Having downloaded the short course I mentioned previously (from Simple.ology) I worked my way through it and came out the other end, loaded with information and things to think about. The course told me lots of things I already knew, but also explained some terms and aspects of blogging that I didn't. So it was fairly useful. Am I going to act on what I read? Probably not. For the reasons I gave in my last post - I'm not comfortable having ads on my blog that I don't have any control over (see Kristi's comment under that post as a good example of what can happen).
I did consider becoming an Amazon affiliate, but again, they supply the ads and the format, and what I saw looked like it just wouldn't suit how I want my blog to appear. What was more interesting was the link to copyblogger, and the articles I read there. Everyone has a different perspective on this stuff - some people vow they are making lots of money, others say the ad game is too controlled by Google and the other big companies and very few bloggers are wealthy from it.
The question is - what am I supposed to be selling? My answer? I guess I'm hoping if you like my blog, you'll buy my books. But seeing as how most of them are kid's books, you'd need to either have kids or be one! Kind of reduces my customer base a little. And besides, my website does a better job of that than my blog does. As I said before, I just like the idea of writing something that other people enjoy reading, and maybe get something out of it (if they're writers and readers). It seems like I'm not destined to be the next Donald Trump. Just as well. I don't have hair that's booffy enough.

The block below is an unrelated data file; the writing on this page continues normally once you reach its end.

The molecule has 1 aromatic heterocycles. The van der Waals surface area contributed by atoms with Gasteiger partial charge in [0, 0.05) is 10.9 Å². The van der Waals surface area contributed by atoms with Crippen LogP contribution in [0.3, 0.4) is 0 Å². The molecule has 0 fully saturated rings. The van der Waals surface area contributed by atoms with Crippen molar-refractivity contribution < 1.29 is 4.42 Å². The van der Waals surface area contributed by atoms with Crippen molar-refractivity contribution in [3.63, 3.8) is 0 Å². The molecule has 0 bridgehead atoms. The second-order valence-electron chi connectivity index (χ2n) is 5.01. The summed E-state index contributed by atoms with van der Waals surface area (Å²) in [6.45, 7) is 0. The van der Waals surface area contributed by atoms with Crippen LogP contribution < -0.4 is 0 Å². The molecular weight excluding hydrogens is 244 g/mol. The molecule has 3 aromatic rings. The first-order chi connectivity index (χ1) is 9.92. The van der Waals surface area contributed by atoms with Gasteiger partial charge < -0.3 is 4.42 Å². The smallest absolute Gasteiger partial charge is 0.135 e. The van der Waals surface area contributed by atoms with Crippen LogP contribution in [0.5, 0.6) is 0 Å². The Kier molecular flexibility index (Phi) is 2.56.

At the moment, I'm working hard on finishing off an online course on how to write picture books. It's due to start on 18 February, and it's for the TAFE where I work (Professional Writing & Editing course). I've been working on this for two years now, and some funding last year enabled me to write most of the content. Some of the material has been adapted from course materials I use in Hong Kong, but as I go along, I keep adding more and more. For instance, last week I interviewed Diana Lawrenson about her nonfiction picture books. That interview will be added as a link in the unit, and I have lots of other great links to articles as well.
The great advantage of doing it all online is the wealth of material that is now available on the net. Students can have access to information at the click of a mouse. Still, there's nothing like going to the library or bookshop and looking at all of the wonderful picture books that are around. So students need to do that as well. More and more people are choosing to study online these days - even some of our students prefer to study at home at times that suit them rather than come to the campus. I studied most of my arts degree by distance learning (before the internet so it was study guides and late night reading and thinking). At the time, it was a fantastic option, and I was motivated to keep going because I really wanted to learn, mostly about writing and literature. I'm still learning, and I still love it.